NOTE: On May 11, the Ohio Senate’s Primary and Secondary Education Committee heard testimony on Senate Bill 145, a proposal to revise school and district report cards in the state. Fordham’s Vice President for Ohio Policy provided proponent testimony on the bill. These are his written remarks.
My name is Chad Aldis, and I am the Vice President for Ohio Policy at the Thomas B. Fordham Institute. The Fordham Institute is an education-focused nonprofit that conducts research, analysis, and policy advocacy with offices in Columbus, Dayton, and Washington, D.C.
I’d like to start by commending the bill sponsor and the committee for tackling this important and incredibly complex issue. School and district report cards perform a variety of critical functions. For parents, the report cards offer objective information as they search for schools that can help their children grow academically and reach their potential. For citizens, they remain an important check on whether their schools are thriving and contributing to the well-being of their community. For governing authorities, such as school boards and charter sponsors, the report card shines a light on the strengths and weaknesses of the schools they are responsible for overseeing. And, finally, as we are reminded during challenging times like this, it can help public officials identify schools in need of extra help and resources.
Because of the many roles it plays, it’s essential that Ohio get it right when designing a report card. The current report card has some important strengths and has even drawn national praise from the Data Quality Campaign and the Education Commission of the States. Nevertheless, there are facets of the report card that can and should be improved. Fordham published a report in 2017, Back to the Basics, calling for a variety of reforms to Ohio’s report card framework including simplifying it and making it fairer to schools serving high percentages of economically disadvantaged students.
As you consider how to improve the report card, we urge you to keep four principle-based questions at the forefront.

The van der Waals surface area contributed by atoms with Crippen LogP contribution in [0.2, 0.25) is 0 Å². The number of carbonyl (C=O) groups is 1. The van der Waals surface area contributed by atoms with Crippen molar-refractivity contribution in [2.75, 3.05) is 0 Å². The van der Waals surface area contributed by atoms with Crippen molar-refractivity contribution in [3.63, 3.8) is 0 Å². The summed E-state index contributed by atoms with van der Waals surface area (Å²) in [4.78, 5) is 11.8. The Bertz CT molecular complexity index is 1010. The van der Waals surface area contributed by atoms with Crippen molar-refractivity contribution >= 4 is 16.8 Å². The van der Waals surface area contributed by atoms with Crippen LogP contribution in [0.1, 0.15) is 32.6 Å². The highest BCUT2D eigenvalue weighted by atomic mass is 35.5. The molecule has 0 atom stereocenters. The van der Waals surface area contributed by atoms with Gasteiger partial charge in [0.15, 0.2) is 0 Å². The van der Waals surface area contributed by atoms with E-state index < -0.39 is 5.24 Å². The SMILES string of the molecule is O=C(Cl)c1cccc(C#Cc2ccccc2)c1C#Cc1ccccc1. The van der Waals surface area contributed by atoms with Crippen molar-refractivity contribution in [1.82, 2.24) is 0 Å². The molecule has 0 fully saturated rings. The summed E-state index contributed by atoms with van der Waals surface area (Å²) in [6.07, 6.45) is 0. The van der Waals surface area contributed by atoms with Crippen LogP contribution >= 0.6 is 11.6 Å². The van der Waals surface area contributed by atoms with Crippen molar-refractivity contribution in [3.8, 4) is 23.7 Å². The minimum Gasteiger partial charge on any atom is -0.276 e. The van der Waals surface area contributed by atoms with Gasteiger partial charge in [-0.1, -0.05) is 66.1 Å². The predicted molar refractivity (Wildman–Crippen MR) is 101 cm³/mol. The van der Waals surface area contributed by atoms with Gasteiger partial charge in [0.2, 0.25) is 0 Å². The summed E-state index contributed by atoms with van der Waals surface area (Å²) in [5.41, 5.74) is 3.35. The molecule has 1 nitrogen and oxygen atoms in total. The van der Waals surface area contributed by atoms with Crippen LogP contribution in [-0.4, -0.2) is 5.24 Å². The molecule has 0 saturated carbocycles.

- Does the report card support equity and ensure high expectations for all students and that each student counts?
- Does the report card advance transparency and offer parents and communities clear, simple, honest information about school performance?
- Is the report card fair and does it give every school the opportunity to demonstrate growth and improvement?
- Is the report card accurate and ensure components are measuring what is intended?
SB 145 significantly reworks the state report card framework. What follows is a summary of the most important changes with a short analysis of how they adhere to the principles that I’ve described.
- Switching to a star rating system: While Fordham remains a fan of the simplicity and transparency inherent in using A to F grades, we recognize that a state system that views a “C” as average performance creates a disconnect for families that often view a “C” on a student’s report card as a time to intervene. For that reason alone, a shift makes sense. The adoption of a 5-star framework is an excellent alternative. It benefits from being widely used to rate preschools, hospitals, and even products and services on Amazon and Yelp. This is a huge advantage when compared to text-based descriptors that can be either misleading or hard to understand in districts like Columbus where families speak dozens of languages. A 5-star rating system is simple and maintains transparency.